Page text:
Culinary Arts Competition Gives Teens a Taste of Chef's Work
A ‘jaw-dropping’ wedding cake on display at the State Leadership Meeting after the Competitive Recognition Event state championships held Sunday, March 31. Photo by Carl Dameron
(FRESNO, Calif.) At 5 a.m. Sunday morning, almost 80 young people woke up in their hotel rooms and quickly got ready to work. By 6 a.m., donned in chef’s clothes, they were in the Sequoia Room of the Fresno Radisson Hotel, quickly setting up culinary masterpieces.
Their appetizers, breads, cakes, pastries and more would be judged solely on how they looked. decoration. Tasting good, at least in this competition, was optional.
“There were some great projects” said Michael Green, a 12th-grader from Cesar Chavez High School in Delano, who created an artistic culinary display. “I mean jaw-dropping, I can’t believe they are edible projects.”
Green, like the other students competing in Culinary Arts, spent all day Sunday in this competition. Although they wouldn’t know for sure who won until Tuesday, the judges had promised them some constructive feedback at the end of their evaluation.
That was important to Green. He hopes to work as a professional chef at a Las Vegas casino someday.
After these 78 participating students set up their culinary masterpieces, they left. Some were expected to join later-rising classmates for breakfast.
For all dress check began promptly at 8 a.m. In this important part of the competition FHA-HERO advisers made sure their uniforms were close to perfect.
Other competitions were in such topics as commercial food preparation, fashion design, and energy conservation. In all there were 21 competitions, which FHA-HERO calls Competitive Recognition Events.
For the Culinary Arts competitors, after the formal dress check in Valdez Hall for all FHA-HERO members, it was back to the Sequoia Room for yet another dress check.
“Then we stood by our projects for three hours, answering any questions the judges had,” said Natalie Garcia, who also attends Cesar Chavez High School. “After that, we came back out here, where we have been for hours more.”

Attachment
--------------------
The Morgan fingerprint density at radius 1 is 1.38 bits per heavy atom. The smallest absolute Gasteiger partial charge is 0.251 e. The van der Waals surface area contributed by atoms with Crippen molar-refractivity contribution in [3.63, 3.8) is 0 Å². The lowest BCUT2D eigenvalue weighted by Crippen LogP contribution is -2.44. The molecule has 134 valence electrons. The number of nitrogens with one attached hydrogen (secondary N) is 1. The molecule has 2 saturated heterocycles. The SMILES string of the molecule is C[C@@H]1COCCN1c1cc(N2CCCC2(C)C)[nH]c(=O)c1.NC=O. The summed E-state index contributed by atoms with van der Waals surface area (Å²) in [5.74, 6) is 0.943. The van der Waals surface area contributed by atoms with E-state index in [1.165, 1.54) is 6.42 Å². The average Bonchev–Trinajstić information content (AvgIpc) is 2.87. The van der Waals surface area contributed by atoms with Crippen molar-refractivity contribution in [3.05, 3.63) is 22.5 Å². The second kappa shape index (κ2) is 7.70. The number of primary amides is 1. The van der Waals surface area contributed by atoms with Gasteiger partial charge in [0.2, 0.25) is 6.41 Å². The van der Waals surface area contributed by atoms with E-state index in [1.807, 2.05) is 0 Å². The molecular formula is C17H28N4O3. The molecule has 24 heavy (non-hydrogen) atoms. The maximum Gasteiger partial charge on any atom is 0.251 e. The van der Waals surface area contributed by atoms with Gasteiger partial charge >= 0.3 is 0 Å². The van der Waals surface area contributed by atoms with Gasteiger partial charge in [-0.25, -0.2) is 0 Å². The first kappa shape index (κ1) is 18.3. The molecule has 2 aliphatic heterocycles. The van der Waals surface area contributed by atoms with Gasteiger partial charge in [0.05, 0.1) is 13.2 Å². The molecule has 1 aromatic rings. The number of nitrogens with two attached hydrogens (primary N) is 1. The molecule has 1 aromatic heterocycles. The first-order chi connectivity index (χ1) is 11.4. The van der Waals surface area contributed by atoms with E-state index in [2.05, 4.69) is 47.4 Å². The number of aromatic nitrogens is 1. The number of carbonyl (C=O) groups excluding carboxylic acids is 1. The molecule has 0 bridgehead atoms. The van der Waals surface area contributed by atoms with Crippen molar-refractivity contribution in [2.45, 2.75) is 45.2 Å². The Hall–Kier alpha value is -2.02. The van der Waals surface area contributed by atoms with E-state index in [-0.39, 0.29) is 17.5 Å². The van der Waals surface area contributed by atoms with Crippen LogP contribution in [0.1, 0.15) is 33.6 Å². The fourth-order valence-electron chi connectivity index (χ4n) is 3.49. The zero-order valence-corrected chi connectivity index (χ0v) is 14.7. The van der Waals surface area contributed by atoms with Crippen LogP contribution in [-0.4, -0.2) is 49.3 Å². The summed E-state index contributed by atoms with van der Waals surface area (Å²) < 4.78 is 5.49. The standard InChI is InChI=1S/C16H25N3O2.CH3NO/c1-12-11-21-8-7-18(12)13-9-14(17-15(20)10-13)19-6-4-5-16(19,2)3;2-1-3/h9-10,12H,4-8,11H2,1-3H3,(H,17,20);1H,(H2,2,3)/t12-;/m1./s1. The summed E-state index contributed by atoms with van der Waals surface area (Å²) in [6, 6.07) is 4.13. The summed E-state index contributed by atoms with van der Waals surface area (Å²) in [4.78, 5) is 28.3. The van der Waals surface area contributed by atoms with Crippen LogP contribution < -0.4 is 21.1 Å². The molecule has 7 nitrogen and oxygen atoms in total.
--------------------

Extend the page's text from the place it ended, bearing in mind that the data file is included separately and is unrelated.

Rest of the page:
“I can understand why the judges are taking so long,” Green said. “It would be hard for them to pick a winner.”
Michael and Natalie passed the time by entertaining each other, but by late afternoon fellow Culinary Arts competitor Toni Long, who attends Cordova High School in Rancho Cordova,was exhausted. She was so tired, she wondered why she had ever agreed with her adviser Diane Goldman’s request she take part in a Competitive Regional Event for the second year in a row.
“I have enjoyed the culinary academy at my school,” Toni said. “I always volunteered for things FHA-HERO activities, so that is why I wanted to compete last year. This year, Mrs. Goldman convinced me I should do so again.”
But this is it. Toni looks forward to graduating in June and attending community college in fall. She will decide on a career later.
“Culinary Arts won’t be part of that future,” she says. “But it has helped me with that future.”
Seeing how FHA-HERO connects with their future is exactly what Janice DeBenedetti, the state adviser for FHA-HERO wants Toni and thousands of other students in the organization to do.
“FHA-HERO prepares students for success in life” she said.
There are more than 750 schools offering the Home Economics Careers and Technology program in California, serving more than 300,000 students. Many of these also offer the co-curricular student leadership and career development program FHA-HERO. For more information, call State Adviser Janice DeBenedetti at (916) 323-5025.
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